Monthly Archives: November 2013
- Posted November 29, 2013Read more »It is always interesting to speculate on future winners and losers in the stamp market. Philatelic popularity is ever changing. In 1900, foreign postal stationery cut squares were a serious specialty that looked likely to continue in popularity. Today, almost no one collects them. In 1950, US precancels were avidly collected; today there are few fans. In 2000, numerically graded "perfect quality" common stamps were the rage. Now, after serious losses, collectors see them as the marketing sham that they were. Decades from now I think the biggest loser will be US First Day Covers. FDC's are a relic of the 1950s when they first gained popularity. They were a nice adjunct to a regular US collection largely because the United States issued so few new stamps (In 1953, the USPS new issue total was three).Collectors looked for ways to expand their appreciation of new
- Posted November 27, 2013Read more »As you sit around this Thanksgiving with family and friends waiting for the turkey dinner, no doubt you have been wondering which American holidays are collected thematically and which aren't. There are five main work holidays in the United States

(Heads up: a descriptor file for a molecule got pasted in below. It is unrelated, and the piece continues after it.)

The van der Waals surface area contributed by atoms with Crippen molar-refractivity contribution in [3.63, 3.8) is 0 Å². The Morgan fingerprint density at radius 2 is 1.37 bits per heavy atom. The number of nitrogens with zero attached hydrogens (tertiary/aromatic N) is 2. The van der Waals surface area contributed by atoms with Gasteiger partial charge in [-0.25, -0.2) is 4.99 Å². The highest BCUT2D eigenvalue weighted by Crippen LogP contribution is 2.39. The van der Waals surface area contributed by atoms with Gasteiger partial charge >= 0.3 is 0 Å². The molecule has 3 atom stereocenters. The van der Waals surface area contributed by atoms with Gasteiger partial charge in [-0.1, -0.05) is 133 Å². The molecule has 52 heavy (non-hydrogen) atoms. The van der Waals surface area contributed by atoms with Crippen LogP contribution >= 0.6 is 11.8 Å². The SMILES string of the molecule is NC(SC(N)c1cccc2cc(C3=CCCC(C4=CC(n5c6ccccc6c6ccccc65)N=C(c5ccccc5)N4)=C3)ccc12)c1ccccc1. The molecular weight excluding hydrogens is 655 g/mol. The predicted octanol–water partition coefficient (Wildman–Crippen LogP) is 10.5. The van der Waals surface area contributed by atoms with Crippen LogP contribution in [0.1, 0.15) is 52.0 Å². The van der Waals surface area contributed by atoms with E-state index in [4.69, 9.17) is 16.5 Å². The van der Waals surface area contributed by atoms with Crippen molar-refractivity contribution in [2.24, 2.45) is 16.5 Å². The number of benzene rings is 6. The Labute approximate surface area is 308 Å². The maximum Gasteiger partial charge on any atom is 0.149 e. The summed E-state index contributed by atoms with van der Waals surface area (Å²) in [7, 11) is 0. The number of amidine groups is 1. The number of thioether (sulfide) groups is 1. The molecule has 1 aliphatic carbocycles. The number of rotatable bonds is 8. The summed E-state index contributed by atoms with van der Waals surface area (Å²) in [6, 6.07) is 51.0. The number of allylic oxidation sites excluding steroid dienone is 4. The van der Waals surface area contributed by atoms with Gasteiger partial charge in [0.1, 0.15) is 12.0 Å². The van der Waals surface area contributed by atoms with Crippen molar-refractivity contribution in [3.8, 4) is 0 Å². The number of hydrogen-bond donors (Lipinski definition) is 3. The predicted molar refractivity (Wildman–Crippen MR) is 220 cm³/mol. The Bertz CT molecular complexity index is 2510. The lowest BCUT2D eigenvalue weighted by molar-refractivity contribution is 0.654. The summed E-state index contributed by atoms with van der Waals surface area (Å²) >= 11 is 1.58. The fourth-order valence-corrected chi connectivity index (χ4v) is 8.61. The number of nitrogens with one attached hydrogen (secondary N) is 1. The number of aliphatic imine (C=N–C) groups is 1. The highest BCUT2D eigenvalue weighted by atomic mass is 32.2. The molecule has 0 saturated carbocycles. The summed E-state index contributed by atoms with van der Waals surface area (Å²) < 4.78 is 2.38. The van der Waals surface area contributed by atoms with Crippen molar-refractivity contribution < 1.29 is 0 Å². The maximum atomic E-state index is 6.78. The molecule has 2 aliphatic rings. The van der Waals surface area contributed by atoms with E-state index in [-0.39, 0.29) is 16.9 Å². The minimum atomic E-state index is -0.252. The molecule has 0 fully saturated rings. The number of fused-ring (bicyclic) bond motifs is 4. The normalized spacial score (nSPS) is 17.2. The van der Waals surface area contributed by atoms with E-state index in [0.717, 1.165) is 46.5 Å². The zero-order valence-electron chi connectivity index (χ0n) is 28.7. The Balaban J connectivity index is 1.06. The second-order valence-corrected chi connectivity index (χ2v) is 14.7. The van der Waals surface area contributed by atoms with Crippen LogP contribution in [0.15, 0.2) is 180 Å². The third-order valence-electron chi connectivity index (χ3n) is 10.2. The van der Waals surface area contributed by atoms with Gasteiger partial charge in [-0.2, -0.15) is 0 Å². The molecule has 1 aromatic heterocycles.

- Posted November 25, 2013Read more »Most philatelists soon exhaust the specialty that they have chosen. Virtually any country can be 95% completed for between a few hundred and a few thousand dollars. Most collectors never spend more than a hundred dollars for a single stamp, and so the problem with our hobby is that collectors soon paint themselves into a corner and either move on to another country to specialize in or add covers or other specialty items to their collections. Another way to jazz up a collection for not a lot of money is to add non-philatelic, collateral items. Some collectors add maps or personal pictures relating to visits or to the stamps themselves. Some add autographs
- Posted November 24, 2013
- Posted November 22, 2013Read more »Prices and the value of money are difficult to evaluate over time. Readers of Victorian novels know that in the late Nineteenth Century an income of about 150 Pounds a year was the minimum needed to live as a gentleman (Trollope says tartly "an embarrassed gentleman, yes, but a gentleman").